Industry strong despite, because of innovation

CBS prexy notes less entertainment in fall TV skeds

The sweeping technological changes that were supposed to make traditional forms of television obsolete may actually end up saving the medium.

Read complete
coverage of
Variety/Schroders Big Picture conference.

While not in universal agreement over specifics, most execs at a panel of network, cable and satellite TV industry toppers who gathered for Tuesday’s 10th annual Variety/Schroders Big Picture media conference seemed upbeat about the future of mass-audience programming.

The positive assessment is a big change from five years ago, when many industryites were sounding the death knell for traditional forms of media, particularly network television.

Peter Chernin, prexy and chief operating officer of News Corp. and chairman/CEO of the Fox Group, led the broadcasters’ cheering section.

“Networks deserve a lot of credit,” Chernin said. “The world has changed so much in the last 20 years, but in the midst of all that fragmentation, the networks remain the dominant source of programming.”

As a result, webs are seeing huge spikes in revenue and even profitability.

Schroders managing director David Londoner forecast a record year for the webs, predicting the Big Three will earn an unprecedented $1 billion combined.

Ironically enough, a huge chunk of the added coin is coming from the rush of e-dollars flooding the advertising marketplace as Internet startups seek to establish brand identities.

NBC prexy and CEO Robert Wright noted that during an average primetime hour, roughly 100 million people are watching some sort of broadcast or cable television — more than 20 times the 4.6 million people logged onto the Web in the same frame.

Hi-def dilemma

The challenge for TV execs now is to figure out which tech applications have long-term viability and how quickly the new bells and whistles should be rolled out. At the top of the list: high-definition TV, a format dissed by several panelists.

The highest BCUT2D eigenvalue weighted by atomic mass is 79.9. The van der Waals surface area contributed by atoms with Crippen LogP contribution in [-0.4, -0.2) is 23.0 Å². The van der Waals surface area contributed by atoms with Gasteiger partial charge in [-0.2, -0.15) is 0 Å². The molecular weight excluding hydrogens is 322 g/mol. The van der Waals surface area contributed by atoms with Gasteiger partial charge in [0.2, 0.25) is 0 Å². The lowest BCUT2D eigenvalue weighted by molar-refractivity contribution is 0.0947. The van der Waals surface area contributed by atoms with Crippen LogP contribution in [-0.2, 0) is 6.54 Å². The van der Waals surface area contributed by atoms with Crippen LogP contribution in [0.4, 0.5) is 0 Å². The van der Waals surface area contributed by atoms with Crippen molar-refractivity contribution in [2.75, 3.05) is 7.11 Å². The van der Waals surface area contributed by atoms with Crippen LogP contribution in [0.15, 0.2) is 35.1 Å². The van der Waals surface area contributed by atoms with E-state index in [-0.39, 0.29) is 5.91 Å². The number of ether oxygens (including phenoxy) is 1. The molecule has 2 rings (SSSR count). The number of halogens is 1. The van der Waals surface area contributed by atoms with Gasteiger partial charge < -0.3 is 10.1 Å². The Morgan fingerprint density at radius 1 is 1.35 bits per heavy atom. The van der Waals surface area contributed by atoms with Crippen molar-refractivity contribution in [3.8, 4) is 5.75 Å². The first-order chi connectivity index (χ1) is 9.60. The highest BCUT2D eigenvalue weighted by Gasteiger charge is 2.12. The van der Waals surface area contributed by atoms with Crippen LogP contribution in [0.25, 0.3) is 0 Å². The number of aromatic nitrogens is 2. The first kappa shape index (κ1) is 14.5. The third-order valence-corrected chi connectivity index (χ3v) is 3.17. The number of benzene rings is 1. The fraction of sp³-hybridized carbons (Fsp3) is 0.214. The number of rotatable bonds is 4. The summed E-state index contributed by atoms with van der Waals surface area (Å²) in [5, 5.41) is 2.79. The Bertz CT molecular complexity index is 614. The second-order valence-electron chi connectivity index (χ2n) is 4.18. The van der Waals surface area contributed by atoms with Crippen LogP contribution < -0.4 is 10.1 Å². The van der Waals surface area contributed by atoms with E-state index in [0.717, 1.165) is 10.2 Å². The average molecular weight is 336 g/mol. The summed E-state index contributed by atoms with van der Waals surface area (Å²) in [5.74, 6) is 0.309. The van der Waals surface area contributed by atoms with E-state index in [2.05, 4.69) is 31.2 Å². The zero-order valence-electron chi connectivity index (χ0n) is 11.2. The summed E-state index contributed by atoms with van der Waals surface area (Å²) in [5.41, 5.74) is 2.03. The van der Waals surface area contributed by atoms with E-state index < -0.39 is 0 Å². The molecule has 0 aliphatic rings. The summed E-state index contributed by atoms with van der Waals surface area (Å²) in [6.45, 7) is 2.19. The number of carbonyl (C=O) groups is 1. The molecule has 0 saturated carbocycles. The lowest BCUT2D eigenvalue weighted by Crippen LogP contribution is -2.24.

“I don’t see much dissatisfaction on the part of the American public with the quality of their TV picture,” Chernin said, arguing that consumers have no desire to shell out $4,000 for new HD sets.

DirecTV topper Eddy Hartenstein agreed, saying that for the average viewer, “the difference between standard digital and high-definition digital is a little difficult to see.”

CBS Television prexy and CEO Leslie Moonves, whose web by far offers the most HD programming, was slightly more upbeat about the format.

“We feel we have to be prepared,” Moonves said, adding that the Eye is actually “making a profit” on its HD broadcasts, which are being funded by HD setmakers.

Less entertainment

On other topics:

  • Moonves, who hasn’t been shy about his distaste for the current trend toward nonscripted reality programming, said the genre is being fed in part by the networks’ inability to control costs for entertainment programming. He singled out talent costs as a particular irritation, saying reps for stars are “putting guns to our heads” in demanding overly rich deals.

    Between NBC’s just-announced XFL football league deal, ABC’s “Who Wants to Be a Millionaire” and other game/reality skeins, “You’re looking at a fall sked with eight to 10 fewer hours of entertainment programming,” Moonves said.

  • Competition from satellite provider DirecTV has only made the cable industry stronger, Comcast Corp. prexy Brian Roberts said. “Every single year since DirecTV launched, we’ve shown growth. This is a business that can survive with competition,” he said.

  • Deregulation of broadcast television will lead to more choice for consumers and add even more fuel to a rapidly growing biz, Wright said, adding. “It will make the competition even more fierce.”

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